In terms of application, for sure, this is the electric mobility but, also, grid storage, which is something, to my opinion, which makes a lot of sense now taking into account all the political and geopolitical issues with the energy supply, and so on… So, we need batteries to buffer, to store electricity for renewables and so on…
Then, regarding the technical challenges, I think that the most important challenge, here, today is the development of solid-state batteries. Because this is the only way to move beyond 450 or to reach 450-500 Wh/kg.
This is highly challenging because of some limitations, mainly interface reactivities and so on. But one of the key issues is the development of the solid-state batteries’ technology.
This is highly desirable; highly suitable, for sure. I would like to believe in it. I don’t know if we will make it, because there are some alternative energies which are CO2 emission free, like nuclear power and so on. So, I think that it’s going to be super-difficult to reach the goal. Also, we have some political issues and regarding batteries… Batteries will definitely help decarbonation of energy, but we must be aware also that batteries are using some critical materials. So, one of the questions will be how batteries will be able to develop within this context of a geopolitical issues and criticism of materials and so on.
I am not going to be vey original because I believe that lithium-based batteries are going to be there for next decade and maybe beyond. It is very difficult to stop thinking about a system without lithium, but I would say, if you are talking about cathode, lithium-sulfur could be a very good option with solid-state electrolyte. And then, if we dream, we could dream about aqueous zinc-air batteries, but will be a great objective, but so far there are still issues.
If we are talking about grid storage, redox flow batteries can do a job as well. You can use vanadium which is also a kind of critical material, but there are plenty of alternative redox couple that you can use. And also, for grid storage, sodium-sulfur it’s a good alternative despite it is a high-temperature.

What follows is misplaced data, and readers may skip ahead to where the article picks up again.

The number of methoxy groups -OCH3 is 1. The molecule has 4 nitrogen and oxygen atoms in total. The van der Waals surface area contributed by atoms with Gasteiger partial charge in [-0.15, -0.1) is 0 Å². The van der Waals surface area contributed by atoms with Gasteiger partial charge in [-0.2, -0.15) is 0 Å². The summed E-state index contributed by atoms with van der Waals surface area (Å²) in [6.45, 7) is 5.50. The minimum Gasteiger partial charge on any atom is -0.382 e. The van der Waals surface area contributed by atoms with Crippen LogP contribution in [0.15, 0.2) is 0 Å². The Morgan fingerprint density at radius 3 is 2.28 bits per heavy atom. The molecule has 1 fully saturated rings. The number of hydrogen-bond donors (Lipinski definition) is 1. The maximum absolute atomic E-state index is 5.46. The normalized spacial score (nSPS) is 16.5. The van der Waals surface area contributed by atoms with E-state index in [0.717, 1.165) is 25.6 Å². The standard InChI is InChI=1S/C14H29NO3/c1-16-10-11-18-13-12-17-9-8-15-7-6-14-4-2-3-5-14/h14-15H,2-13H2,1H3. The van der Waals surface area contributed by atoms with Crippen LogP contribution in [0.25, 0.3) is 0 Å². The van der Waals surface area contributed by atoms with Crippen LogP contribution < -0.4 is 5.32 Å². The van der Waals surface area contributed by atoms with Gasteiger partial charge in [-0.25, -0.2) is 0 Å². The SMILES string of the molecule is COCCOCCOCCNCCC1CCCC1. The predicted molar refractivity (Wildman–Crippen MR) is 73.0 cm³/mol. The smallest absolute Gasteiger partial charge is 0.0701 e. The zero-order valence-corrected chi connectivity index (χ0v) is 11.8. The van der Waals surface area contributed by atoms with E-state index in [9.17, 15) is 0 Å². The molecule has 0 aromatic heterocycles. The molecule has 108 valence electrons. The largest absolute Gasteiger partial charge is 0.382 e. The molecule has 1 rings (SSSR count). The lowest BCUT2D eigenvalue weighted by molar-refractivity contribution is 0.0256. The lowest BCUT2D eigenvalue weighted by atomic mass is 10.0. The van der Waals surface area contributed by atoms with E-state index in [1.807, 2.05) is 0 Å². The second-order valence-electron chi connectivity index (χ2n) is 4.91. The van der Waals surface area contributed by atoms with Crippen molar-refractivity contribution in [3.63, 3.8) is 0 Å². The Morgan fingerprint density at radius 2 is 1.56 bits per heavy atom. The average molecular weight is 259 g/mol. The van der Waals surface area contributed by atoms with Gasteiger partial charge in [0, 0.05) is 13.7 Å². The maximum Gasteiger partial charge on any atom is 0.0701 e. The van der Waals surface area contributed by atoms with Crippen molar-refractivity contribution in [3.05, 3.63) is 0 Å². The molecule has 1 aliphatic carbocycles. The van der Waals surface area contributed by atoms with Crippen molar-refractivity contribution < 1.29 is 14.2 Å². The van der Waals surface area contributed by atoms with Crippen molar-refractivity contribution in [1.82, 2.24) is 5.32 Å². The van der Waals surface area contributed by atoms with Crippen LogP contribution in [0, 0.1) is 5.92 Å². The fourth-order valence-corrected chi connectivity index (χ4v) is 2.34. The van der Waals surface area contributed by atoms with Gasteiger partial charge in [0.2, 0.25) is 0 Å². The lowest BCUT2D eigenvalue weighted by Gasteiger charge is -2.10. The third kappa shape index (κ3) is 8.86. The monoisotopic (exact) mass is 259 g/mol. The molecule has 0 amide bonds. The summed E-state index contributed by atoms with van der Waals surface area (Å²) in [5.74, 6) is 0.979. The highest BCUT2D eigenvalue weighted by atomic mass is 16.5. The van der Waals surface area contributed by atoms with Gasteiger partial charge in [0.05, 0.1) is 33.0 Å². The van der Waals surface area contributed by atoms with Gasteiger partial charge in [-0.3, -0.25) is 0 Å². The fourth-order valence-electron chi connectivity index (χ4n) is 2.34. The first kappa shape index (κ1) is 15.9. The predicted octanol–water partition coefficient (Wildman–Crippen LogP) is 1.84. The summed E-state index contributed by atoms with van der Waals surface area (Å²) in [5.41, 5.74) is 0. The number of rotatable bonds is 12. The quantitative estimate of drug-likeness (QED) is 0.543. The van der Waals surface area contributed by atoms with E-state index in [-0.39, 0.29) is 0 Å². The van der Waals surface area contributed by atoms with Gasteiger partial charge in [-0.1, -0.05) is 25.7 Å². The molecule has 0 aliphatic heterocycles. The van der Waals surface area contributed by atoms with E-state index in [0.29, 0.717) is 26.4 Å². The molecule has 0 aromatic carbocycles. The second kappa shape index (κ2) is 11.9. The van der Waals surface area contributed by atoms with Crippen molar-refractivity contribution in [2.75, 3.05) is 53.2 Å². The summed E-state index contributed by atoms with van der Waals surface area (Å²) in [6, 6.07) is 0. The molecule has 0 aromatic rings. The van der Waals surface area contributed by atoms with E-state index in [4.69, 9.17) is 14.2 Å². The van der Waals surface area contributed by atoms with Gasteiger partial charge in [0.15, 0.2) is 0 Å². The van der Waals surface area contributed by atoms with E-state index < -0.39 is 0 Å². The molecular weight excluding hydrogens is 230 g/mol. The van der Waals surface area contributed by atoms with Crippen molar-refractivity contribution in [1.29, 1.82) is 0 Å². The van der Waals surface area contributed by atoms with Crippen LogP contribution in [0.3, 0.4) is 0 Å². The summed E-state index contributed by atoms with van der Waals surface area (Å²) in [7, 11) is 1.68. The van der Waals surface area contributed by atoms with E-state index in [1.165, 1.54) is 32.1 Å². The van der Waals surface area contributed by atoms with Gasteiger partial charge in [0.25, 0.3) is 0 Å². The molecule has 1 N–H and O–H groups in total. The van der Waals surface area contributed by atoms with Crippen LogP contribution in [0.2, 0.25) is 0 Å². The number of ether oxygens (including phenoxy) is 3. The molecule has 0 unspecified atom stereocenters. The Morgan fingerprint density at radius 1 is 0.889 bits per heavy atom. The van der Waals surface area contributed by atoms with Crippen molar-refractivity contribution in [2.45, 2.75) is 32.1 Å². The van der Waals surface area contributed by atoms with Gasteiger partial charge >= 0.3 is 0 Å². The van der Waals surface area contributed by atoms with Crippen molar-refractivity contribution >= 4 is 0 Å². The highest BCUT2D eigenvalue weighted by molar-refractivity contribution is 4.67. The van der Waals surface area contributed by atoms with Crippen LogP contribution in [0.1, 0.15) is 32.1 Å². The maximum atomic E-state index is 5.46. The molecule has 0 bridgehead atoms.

My final answer will be that lithium is there for long; we can think about different cathodes, still using lithium metal, and if you want to shift completely from lithium, it is going to be a use breakthrough, then we can think about calcium, magnesium and aqueous batteries.
I follow CIC energiGUNE for years, and I believe that it is unique… at least in Europe is a very important center because it mixes together high-level research and technology. I would say that in this research topic, which is batteries, we can not do only basic research without being interested in how you make a battery. And this is why CIC energiGUNE has so many skills and so many talented people. It’s a super excellent center in batteries and for the next year I believe that will be heard about CIC energiGUNE for a while.
This is now, that everything is happening in batteries.
I am working in batteries since my PhD in 1995, and it is that only in the past few years that this became so huge… There is enthusiasm for batteries, fundings are there, jobs, which is the key for young people… I mean, gigafactories are hiring a lot, so this is really the time.
So, if are interested in the future, fighting against CO2 emissions… come to do your studies in the battery field, because, first, it is a super interesting field, and then you will get a lot of opportunities for jobs, for entering in Academy and so on. So, join!